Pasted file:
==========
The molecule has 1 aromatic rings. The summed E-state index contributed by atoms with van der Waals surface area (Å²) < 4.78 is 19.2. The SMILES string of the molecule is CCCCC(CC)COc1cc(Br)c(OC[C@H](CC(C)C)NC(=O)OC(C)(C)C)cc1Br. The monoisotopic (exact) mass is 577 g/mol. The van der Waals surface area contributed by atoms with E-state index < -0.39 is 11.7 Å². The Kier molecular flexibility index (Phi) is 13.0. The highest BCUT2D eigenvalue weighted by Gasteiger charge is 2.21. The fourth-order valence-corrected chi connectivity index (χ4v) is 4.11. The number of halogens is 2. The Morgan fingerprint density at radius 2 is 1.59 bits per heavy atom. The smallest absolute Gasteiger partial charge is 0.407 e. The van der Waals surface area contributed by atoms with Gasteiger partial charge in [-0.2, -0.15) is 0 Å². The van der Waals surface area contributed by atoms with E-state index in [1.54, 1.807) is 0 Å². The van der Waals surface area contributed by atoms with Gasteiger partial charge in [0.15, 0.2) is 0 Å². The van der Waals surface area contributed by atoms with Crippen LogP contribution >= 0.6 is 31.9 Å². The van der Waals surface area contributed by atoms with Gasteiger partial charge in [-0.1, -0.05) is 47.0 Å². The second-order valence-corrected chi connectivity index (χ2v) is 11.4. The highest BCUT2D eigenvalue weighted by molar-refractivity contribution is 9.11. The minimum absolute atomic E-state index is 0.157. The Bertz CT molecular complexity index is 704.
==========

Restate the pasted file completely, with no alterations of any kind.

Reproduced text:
The molecule has 1 aromatic rings. The summed E-state index contributed by atoms with van der Waals surface area (Å²) < 4.78 is 19.2. The SMILES string of the molecule is CCCCC(CC)COc1cc(Br)c(OC[C@H](CC(C)C)NC(=O)OC(C)(C)C)cc1Br. The monoisotopic (exact) mass is 577 g/mol. The van der Waals surface area contributed by atoms with E-state index < -0.39 is 11.7 Å². The Kier molecular flexibility index (Phi) is 13.0. The highest BCUT2D eigenvalue weighted by Gasteiger charge is 2.21. The fourth-order valence-corrected chi connectivity index (χ4v) is 4.11. The number of halogens is 2. The Morgan fingerprint density at radius 2 is 1.59 bits per heavy atom. The smallest absolute Gasteiger partial charge is 0.407 e. The van der Waals surface area contributed by atoms with Gasteiger partial charge in [-0.2, -0.15) is 0 Å². The van der Waals surface area contributed by atoms with E-state index in [1.54, 1.807) is 0 Å². The van der Waals surface area contributed by atoms with Gasteiger partial charge in [0.15, 0.2) is 0 Å². The van der Waals surface area contributed by atoms with Crippen LogP contribution >= 0.6 is 31.9 Å². The van der Waals surface area contributed by atoms with Gasteiger partial charge in [-0.1, -0.05) is 47.0 Å². The second-order valence-corrected chi connectivity index (χ2v) is 11.4. The highest BCUT2D eigenvalue weighted by molar-refractivity contribution is 9.11. The minimum absolute atomic E-state index is 0.157. The Bertz CT molecular complexity index is 704.